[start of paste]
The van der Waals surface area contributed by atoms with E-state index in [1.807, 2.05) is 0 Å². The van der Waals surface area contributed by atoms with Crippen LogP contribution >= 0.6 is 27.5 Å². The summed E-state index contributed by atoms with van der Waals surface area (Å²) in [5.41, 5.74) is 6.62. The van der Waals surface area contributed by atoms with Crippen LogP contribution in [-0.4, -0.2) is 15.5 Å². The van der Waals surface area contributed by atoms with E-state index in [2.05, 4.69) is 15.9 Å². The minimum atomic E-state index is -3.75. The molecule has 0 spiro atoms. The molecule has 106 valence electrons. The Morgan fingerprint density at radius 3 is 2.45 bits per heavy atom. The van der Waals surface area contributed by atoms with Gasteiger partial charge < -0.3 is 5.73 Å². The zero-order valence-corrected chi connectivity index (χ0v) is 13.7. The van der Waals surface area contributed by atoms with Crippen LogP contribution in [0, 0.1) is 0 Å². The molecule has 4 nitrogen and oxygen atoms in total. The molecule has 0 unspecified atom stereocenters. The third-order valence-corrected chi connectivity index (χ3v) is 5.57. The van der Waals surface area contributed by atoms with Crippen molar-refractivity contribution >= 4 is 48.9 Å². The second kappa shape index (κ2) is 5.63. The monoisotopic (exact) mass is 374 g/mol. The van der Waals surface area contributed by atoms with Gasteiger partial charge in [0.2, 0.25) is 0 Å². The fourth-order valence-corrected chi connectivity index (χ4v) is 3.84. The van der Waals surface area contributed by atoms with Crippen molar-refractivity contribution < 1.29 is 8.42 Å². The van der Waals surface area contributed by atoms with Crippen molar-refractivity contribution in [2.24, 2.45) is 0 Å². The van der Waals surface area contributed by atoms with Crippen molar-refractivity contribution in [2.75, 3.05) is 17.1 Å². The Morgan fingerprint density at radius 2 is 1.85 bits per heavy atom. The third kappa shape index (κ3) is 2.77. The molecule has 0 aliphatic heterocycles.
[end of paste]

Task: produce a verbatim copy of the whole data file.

The van der Waals surface area contributed by atoms with E-state index in [1.807, 2.05) is 0 Å². The van der Waals surface area contributed by atoms with Crippen LogP contribution >= 0.6 is 27.5 Å². The summed E-state index contributed by atoms with van der Waals surface area (Å²) in [5.41, 5.74) is 6.62. The van der Waals surface area contributed by atoms with Crippen LogP contribution in [-0.4, -0.2) is 15.5 Å². The van der Waals surface area contributed by atoms with E-state index in [2.05, 4.69) is 15.9 Å². The minimum atomic E-state index is -3.75. The molecule has 0 spiro atoms. The molecule has 106 valence electrons. The Morgan fingerprint density at radius 3 is 2.45 bits per heavy atom. The van der Waals surface area contributed by atoms with Gasteiger partial charge < -0.3 is 5.73 Å². The zero-order valence-corrected chi connectivity index (χ0v) is 13.7. The van der Waals surface area contributed by atoms with Crippen LogP contribution in [0, 0.1) is 0 Å². The molecule has 4 nitrogen and oxygen atoms in total. The molecule has 0 unspecified atom stereocenters. The third-order valence-corrected chi connectivity index (χ3v) is 5.57. The van der Waals surface area contributed by atoms with Crippen molar-refractivity contribution >= 4 is 48.9 Å². The second kappa shape index (κ2) is 5.63. The monoisotopic (exact) mass is 374 g/mol. The van der Waals surface area contributed by atoms with Gasteiger partial charge in [0.2, 0.25) is 0 Å². The fourth-order valence-corrected chi connectivity index (χ4v) is 3.84. The van der Waals surface area contributed by atoms with Crippen molar-refractivity contribution < 1.29 is 8.42 Å². The van der Waals surface area contributed by atoms with Crippen molar-refractivity contribution in [2.24, 2.45) is 0 Å². The van der Waals surface area contributed by atoms with Crippen molar-refractivity contribution in [2.75, 3.05) is 17.1 Å². The Morgan fingerprint density at radius 2 is 1.85 bits per heavy atom. The third kappa shape index (κ3) is 2.77. The molecule has 0 aliphatic heterocycles.